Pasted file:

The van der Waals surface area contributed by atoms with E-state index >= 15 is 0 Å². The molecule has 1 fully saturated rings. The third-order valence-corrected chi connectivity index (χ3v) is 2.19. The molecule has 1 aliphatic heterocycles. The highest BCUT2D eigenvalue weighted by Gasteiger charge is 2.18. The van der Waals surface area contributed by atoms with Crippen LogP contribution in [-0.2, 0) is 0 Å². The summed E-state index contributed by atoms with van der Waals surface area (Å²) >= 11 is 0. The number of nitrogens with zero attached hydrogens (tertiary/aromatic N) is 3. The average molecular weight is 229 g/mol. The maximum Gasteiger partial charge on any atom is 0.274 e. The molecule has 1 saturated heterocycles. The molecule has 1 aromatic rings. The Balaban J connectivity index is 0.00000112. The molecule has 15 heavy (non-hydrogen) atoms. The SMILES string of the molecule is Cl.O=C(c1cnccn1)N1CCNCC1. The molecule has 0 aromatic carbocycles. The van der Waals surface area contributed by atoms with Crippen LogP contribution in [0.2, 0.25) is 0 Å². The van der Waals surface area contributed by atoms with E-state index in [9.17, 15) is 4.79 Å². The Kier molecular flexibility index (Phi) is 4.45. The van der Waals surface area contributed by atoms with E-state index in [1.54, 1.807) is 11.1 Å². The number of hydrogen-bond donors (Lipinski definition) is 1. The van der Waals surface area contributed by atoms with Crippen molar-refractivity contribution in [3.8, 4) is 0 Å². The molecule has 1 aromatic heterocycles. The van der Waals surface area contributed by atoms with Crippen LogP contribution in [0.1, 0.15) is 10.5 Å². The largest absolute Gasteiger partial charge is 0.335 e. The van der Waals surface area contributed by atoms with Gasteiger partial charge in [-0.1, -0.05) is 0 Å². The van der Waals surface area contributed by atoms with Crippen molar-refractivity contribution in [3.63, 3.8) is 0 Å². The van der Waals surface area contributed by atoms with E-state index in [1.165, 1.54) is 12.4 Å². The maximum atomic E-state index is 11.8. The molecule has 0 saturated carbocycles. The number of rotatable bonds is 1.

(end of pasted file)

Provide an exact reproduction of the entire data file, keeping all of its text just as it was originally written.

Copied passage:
The van der Waals surface area contributed by atoms with E-state index >= 15 is 0 Å². The molecule has 1 fully saturated rings. The third-order valence-corrected chi connectivity index (χ3v) is 2.19. The molecule has 1 aliphatic heterocycles. The highest BCUT2D eigenvalue weighted by Gasteiger charge is 2.18. The van der Waals surface area contributed by atoms with Crippen LogP contribution in [-0.2, 0) is 0 Å². The summed E-state index contributed by atoms with van der Waals surface area (Å²) >= 11 is 0. The number of nitrogens with zero attached hydrogens (tertiary/aromatic N) is 3. The average molecular weight is 229 g/mol. The maximum Gasteiger partial charge on any atom is 0.274 e. The molecule has 1 saturated heterocycles. The molecule has 1 aromatic rings. The Balaban J connectivity index is 0.00000112. The molecule has 15 heavy (non-hydrogen) atoms. The SMILES string of the molecule is Cl.O=C(c1cnccn1)N1CCNCC1. The molecule has 0 aromatic carbocycles. The van der Waals surface area contributed by atoms with Crippen LogP contribution in [0.2, 0.25) is 0 Å². The van der Waals surface area contributed by atoms with E-state index in [9.17, 15) is 4.79 Å². The Kier molecular flexibility index (Phi) is 4.45. The van der Waals surface area contributed by atoms with E-state index in [1.54, 1.807) is 11.1 Å². The number of hydrogen-bond donors (Lipinski definition) is 1. The van der Waals surface area contributed by atoms with Crippen molar-refractivity contribution in [3.8, 4) is 0 Å². The molecule has 1 aromatic heterocycles. The van der Waals surface area contributed by atoms with Crippen LogP contribution in [0.1, 0.15) is 10.5 Å². The largest absolute Gasteiger partial charge is 0.335 e. The van der Waals surface area contributed by atoms with Gasteiger partial charge in [-0.1, -0.05) is 0 Å². The van der Waals surface area contributed by atoms with Crippen molar-refractivity contribution in [3.63, 3.8) is 0 Å². The van der Waals surface area contributed by atoms with E-state index in [1.165, 1.54) is 12.4 Å². The maximum atomic E-state index is 11.8. The molecule has 0 saturated carbocycles. The number of rotatable bonds is 1.